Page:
But it’s clear that the most tangible effect of the theme is in the selection of participants. Nicole Krauss, the author of “The Great House,” was a “visiting fellow” during LABA’s year on space, and this year’s 10 fellows are all people who care deeply about food as an expression of what it means to be Jewish. Many are food writers working to move past the obvious aspects of Jewish culinary history, or writers who understand food as part of a cumulative experience. “Food is like ideas,” Strauss wrote in the LABA journal. “You can have the best of the best, but if you don’t prepare and deliver it at the right moment then it is all for naught.”
Arguably the person most directly affected by the fellowship this year is Erin Patinkin, “Thinker and CEO” at Ovenly, a creative bakery in Brooklyn. A descendant of bakers on both sides of her family, Patinkin wonders if there is a kind of “genetic memory” drawing her back to these fields her family left behind. She regularly plays with her family’s traditions in her baking.
LABA allows her to engage with food and flavors in a more cerebral way. It “brings a level of intellectualism into my baking that is otherwise missing,” she explained. Asked to bring in something based on a text that inspired her, Patinkin blended multiple lessons into one dessert. She noticed that the numbers 3, 5 and 7 kept reappearing in their sources and combined this insight with the talmudic opinion that the fig — and not the apple — was Adam and Eve’s forbidden fruit to make poppy fig hamantaschen, a three-pointed desserts. As Namdar says, “If… we manage to get to a place where she says ‘I’ll bake a fig dessert,’ that is for me a huge success.” It shows that she has managed to forget what she thought she knew about the biblical story, and instead to approach it as a new, careful reader.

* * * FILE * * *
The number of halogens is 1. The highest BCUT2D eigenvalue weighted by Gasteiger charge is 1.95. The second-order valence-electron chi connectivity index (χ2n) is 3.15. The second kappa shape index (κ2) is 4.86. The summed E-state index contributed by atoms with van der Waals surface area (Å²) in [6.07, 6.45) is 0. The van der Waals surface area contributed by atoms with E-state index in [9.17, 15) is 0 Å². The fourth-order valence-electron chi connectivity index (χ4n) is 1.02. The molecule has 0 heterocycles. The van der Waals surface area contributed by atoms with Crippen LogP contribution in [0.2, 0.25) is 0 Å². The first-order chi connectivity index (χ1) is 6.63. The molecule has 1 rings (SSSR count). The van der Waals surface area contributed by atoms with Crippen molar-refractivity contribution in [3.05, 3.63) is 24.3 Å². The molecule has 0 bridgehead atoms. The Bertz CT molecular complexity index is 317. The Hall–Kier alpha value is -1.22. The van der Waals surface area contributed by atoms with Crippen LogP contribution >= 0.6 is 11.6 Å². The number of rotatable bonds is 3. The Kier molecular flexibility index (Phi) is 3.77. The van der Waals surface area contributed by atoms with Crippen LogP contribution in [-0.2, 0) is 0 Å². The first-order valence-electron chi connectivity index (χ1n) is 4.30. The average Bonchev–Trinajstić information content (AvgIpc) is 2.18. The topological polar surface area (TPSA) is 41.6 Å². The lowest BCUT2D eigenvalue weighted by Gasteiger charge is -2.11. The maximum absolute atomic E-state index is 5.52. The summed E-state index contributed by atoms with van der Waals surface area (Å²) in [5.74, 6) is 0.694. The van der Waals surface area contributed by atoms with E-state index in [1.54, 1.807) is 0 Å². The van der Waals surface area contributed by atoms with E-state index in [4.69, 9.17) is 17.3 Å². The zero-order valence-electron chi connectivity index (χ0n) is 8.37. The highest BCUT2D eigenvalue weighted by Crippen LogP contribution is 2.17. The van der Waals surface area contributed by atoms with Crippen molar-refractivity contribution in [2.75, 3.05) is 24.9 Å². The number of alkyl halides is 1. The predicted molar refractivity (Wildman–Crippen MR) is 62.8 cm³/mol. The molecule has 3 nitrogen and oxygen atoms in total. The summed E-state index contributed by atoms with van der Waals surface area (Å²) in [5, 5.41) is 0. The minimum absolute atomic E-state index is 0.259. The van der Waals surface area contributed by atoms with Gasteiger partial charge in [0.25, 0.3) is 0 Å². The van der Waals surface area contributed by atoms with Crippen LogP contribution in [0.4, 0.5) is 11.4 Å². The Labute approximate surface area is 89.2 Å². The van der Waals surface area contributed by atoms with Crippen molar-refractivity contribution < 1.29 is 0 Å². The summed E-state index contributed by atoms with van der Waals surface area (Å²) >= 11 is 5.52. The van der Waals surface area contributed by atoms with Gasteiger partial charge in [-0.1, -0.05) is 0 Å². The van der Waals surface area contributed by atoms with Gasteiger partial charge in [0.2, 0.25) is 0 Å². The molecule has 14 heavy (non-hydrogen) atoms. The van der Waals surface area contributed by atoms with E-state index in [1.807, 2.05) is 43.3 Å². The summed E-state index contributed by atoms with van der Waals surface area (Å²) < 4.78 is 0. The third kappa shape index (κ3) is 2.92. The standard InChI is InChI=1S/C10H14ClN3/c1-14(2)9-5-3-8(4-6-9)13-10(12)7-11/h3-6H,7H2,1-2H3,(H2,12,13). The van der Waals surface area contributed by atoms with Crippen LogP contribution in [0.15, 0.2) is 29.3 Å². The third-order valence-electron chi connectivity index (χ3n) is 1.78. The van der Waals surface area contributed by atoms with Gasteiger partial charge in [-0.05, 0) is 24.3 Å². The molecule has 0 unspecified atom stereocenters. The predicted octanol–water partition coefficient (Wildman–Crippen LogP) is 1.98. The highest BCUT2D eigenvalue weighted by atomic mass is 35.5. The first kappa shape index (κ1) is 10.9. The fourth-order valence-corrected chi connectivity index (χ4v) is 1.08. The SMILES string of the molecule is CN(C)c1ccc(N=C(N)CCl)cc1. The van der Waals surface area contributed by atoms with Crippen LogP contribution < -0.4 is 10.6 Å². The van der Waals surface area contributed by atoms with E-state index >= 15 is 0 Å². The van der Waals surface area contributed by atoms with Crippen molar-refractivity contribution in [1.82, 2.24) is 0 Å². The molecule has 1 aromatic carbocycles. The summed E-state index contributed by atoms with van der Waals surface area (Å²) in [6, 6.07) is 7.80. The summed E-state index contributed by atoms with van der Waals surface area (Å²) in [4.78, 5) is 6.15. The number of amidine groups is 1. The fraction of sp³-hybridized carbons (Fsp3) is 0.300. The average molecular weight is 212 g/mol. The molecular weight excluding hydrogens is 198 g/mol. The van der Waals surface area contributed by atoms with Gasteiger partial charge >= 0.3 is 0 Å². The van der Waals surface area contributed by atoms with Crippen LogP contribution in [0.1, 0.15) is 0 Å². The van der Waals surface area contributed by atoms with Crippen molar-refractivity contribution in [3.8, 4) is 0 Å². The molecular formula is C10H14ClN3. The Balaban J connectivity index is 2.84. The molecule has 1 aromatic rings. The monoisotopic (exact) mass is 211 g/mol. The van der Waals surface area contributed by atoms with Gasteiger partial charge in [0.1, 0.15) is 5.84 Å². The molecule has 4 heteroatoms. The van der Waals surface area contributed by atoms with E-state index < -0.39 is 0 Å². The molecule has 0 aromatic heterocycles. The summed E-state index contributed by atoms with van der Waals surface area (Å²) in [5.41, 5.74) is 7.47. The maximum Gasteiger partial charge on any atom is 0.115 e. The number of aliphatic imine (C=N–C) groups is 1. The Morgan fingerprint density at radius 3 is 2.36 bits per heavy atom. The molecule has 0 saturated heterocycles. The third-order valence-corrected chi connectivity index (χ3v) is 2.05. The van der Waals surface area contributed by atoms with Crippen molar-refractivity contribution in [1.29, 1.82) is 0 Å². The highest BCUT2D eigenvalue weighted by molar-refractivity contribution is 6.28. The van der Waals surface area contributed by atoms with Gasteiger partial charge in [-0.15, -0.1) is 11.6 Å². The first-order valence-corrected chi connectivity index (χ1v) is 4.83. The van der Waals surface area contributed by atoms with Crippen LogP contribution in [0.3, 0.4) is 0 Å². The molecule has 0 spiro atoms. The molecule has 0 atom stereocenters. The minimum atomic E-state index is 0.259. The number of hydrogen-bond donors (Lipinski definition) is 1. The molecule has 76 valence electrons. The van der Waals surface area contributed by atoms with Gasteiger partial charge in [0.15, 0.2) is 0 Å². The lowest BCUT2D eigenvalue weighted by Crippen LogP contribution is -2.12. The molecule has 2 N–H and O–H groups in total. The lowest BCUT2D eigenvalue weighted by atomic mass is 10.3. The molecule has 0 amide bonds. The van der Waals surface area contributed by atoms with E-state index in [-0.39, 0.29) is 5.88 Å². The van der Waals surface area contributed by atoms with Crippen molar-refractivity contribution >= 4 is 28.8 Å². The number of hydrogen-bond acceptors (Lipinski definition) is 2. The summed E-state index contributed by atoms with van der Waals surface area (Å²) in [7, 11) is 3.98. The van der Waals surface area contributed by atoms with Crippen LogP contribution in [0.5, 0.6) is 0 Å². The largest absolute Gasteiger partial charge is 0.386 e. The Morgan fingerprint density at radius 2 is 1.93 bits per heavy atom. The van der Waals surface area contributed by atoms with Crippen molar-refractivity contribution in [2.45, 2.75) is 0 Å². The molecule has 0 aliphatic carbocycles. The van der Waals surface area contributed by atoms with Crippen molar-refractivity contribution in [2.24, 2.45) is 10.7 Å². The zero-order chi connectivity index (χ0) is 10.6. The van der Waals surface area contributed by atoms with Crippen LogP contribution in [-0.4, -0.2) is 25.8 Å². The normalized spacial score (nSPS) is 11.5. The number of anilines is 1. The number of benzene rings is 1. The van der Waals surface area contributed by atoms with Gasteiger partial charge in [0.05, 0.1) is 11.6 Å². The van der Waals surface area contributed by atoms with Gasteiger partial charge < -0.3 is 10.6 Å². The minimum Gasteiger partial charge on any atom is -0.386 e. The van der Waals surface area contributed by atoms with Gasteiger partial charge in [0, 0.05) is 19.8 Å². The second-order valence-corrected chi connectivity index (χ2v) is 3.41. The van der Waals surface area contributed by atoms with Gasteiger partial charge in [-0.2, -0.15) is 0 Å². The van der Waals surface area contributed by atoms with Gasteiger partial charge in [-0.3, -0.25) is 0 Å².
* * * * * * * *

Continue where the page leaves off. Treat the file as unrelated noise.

Despite the clear signs of artistic influence so far, it’s too early to tell what final projects — which will be displayed in a festival early this summer — the fellowship will inspire.
Eli Valley, who is artist in residence at the Forward as well as a LABA fellow, is in the middle of the creative process. He’s decided to work on the Akkedah (the binding of Isaac) and the animal imagery that follows Jacob throughout his life; it is an extension of a provocative comparison of the idea of birthright in Genesis and The Black Cat Mystery comic “THE WEREWOLF MUST KILL!” he wrote for the LABA Journal.